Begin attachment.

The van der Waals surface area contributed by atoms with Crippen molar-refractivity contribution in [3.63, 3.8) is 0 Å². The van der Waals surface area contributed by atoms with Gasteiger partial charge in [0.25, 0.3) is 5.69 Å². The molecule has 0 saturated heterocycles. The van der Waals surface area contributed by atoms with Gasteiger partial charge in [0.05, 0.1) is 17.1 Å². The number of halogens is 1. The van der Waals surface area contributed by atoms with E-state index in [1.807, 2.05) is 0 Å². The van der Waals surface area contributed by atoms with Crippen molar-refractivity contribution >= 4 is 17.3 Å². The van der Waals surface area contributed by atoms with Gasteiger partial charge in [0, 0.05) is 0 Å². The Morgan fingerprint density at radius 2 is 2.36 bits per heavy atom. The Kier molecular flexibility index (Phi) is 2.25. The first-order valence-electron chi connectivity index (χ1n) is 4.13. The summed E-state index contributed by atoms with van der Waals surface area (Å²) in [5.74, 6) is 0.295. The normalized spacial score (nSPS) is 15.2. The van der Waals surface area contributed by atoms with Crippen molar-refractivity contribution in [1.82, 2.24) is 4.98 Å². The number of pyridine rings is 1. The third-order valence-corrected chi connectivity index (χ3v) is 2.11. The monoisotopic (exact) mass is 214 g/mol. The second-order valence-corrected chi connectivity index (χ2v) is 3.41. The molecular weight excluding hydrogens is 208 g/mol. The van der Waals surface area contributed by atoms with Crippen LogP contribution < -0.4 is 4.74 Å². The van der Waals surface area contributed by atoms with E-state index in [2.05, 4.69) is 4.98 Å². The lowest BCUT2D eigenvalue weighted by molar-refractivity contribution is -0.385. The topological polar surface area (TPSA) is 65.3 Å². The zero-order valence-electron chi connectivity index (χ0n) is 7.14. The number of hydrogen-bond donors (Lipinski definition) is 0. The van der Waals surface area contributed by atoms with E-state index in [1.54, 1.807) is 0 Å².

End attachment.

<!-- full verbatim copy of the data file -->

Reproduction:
The van der Waals surface area contributed by atoms with Crippen molar-refractivity contribution in [3.63, 3.8) is 0 Å². The van der Waals surface area contributed by atoms with Gasteiger partial charge in [0.25, 0.3) is 5.69 Å². The molecule has 0 saturated heterocycles. The van der Waals surface area contributed by atoms with Gasteiger partial charge in [0.05, 0.1) is 17.1 Å². The number of halogens is 1. The van der Waals surface area contributed by atoms with E-state index in [1.807, 2.05) is 0 Å². The van der Waals surface area contributed by atoms with Crippen molar-refractivity contribution >= 4 is 17.3 Å². The van der Waals surface area contributed by atoms with Gasteiger partial charge in [0, 0.05) is 0 Å². The Morgan fingerprint density at radius 2 is 2.36 bits per heavy atom. The Kier molecular flexibility index (Phi) is 2.25. The first-order valence-electron chi connectivity index (χ1n) is 4.13. The summed E-state index contributed by atoms with van der Waals surface area (Å²) in [5.74, 6) is 0.295. The normalized spacial score (nSPS) is 15.2. The van der Waals surface area contributed by atoms with Crippen molar-refractivity contribution in [1.82, 2.24) is 4.98 Å². The number of pyridine rings is 1. The third-order valence-corrected chi connectivity index (χ3v) is 2.11. The monoisotopic (exact) mass is 214 g/mol. The second-order valence-corrected chi connectivity index (χ2v) is 3.41. The molecular weight excluding hydrogens is 208 g/mol. The van der Waals surface area contributed by atoms with Crippen LogP contribution < -0.4 is 4.74 Å². The van der Waals surface area contributed by atoms with E-state index in [2.05, 4.69) is 4.98 Å². The lowest BCUT2D eigenvalue weighted by molar-refractivity contribution is -0.385. The topological polar surface area (TPSA) is 65.3 Å². The zero-order valence-electron chi connectivity index (χ0n) is 7.14. The number of hydrogen-bond donors (Lipinski definition) is 0. The van der Waals surface area contributed by atoms with E-state index in [1.54, 1.807) is 0 Å².